How Do You Spot Hyperglycemia in Children with Diabetes?

Updated 2/21/22

Recognizing the signs of hyperglycemia, also known as high blood sugar, in diabetic children will allow you to respond quickly and lower the risk for complications, especially if your child has diabetes.

When the body doesn’t produce enough insulin or doesn’t use it effectively, glucose or sugar builds up in the blood. This spike in blood sugar is called hyperglycemia. Hyperglycemia is often the first sign of diabetes and can occur for many reasons after your child is diagnosed as well.

Dad checking child's blood sugar levels

What causes hyperglycemia or high glucose levels?

A few common causes of hyperglycemia in kids with diabetes include:

  • Not taking enough insulin
  • Getting less exercise than normal
  • Eating or drinking too many carbs
  • Stress
  • Illnesses
  • Emotions such as excitement or anger
  • Growth and hormones

Some of these causes can be controlled or treated as needed to maintain blood sugar levels. Others, like illnesses or growth spurts, however, can be tough for parents and kids to predict and prepare for. That’s why it’s important to know the signs that your child’s blood sugar levels are well above their target range.

Hyperglycemia often comes on slowly, but may lead to a medical emergency if left untreated. Signs that indicate your child might be experiencing hyperglycemia include:

  • Excess thirst
  • Frequent urination
  • Headache
  • Feeling tired or irritable
  • Blurred vision
  • Hunger
  • Dry skin
  • Weight loss
  • Upset stomach
  • Vomiting

You can’t always tell your child’s blood sugar is high just by the way they are feeling. In fact, some of the signs of high blood sugar and low blood sugar overlap. So if you have any reason to suspect your child's blood sugar is abnormal, do a blood glucose check to rule out a problem quickly.

What are the risks for kids with hyperglycemia?

“When there’s not enough insulin in the body to trigger sugar to move into the cells, the body looks for another fuel source,” explains Andrew Muir, MD, Medical Director of Endocrinology and Diabetes.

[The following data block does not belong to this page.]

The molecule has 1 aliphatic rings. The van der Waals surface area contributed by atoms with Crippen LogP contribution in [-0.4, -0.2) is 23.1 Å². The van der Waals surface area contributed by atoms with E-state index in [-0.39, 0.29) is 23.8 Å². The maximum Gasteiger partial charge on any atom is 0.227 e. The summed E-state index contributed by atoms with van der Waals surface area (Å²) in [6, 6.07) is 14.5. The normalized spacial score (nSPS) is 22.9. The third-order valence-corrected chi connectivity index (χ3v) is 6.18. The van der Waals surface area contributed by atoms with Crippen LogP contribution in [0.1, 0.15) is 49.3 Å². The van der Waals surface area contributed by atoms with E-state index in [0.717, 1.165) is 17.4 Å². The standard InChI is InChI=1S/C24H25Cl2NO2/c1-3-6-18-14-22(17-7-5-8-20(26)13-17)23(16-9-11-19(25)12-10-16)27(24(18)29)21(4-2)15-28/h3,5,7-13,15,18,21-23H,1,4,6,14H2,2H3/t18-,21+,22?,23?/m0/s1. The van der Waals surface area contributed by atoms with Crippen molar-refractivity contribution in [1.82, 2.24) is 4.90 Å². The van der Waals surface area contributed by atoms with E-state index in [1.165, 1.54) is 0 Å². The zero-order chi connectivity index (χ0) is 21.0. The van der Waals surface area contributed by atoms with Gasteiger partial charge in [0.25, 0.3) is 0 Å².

What it finds is fat. And when that fat breaks down, ketones or acids build up in the blood. The result is a condition called diabetic ketoacidosis (DKA), a serious condition that can lead to coma, kidney damage or even death.

The sooner hyperglycemia is treated, the better. If your child is showing any signs of high blood sugar, take these steps:

  1. Always check your child’s blood sugar first.
  2. Check for ketones :
    • If your child’s blood sugar level is more than 300 mg/dL.
    • If your child has an insulin pump and their blood sugar level is more than 250 mg/dL.
  3. Call your doctor if your child has moderate to large ketones.

If your child does NOT have ketones and their blood sugar level is:

  • 240 mg/dL or higher 3 times in one day—call your doctor. Your child's insulin dosage may need to be altered.
  • Above your child’s target range—use your correction formula or sliding scale the next time your child takes rapid-acting insulin. This should help bring your child’s blood sugar reading down.

Here to help kids and families adapt to life with diabetes

A diabetes diagnosis can be life-changing for a child and their family. At Children’s, kids receive care, but also the guidance and resources they need to confidently manage diabetes and live a normal life.

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Andrew Muir, MD, is a board certified physician in pediatric endocrinology. Dr. Muir earned his medical degree at the University of Toronto Faculty of Medicine, and completed his residency at the Hospital for Sick Children in Toronto. He then completed a fellowship in pediatric endocrinology at the Washington University School of Medicine in St. Louis, Missouri, and then worked as a clinical research fellow at the University of Florida College of Medicine in Gainesville. Dr. Muir serves as the medical director of the Endocrinology and Diabetes Program at Children’s, and holds an academic appointment as an endocrinology professor at the Emory University School of Medicine. His research aims to understand the causes and effects of diabetes in children, and he has published numerous articles and authored or co-authored book chapters.

This content is general information and is not specific medical advice. Always consult with a doctor or healthcare provider if you have any questions or concerns about the health of a child. In case of an urgent concern or emergency, call 911 or go to the nearest emergency department right away. Some physicians and affiliated healthcare professionals on the Children’s Healthcare of Atlanta team are independent providers and are not our employees.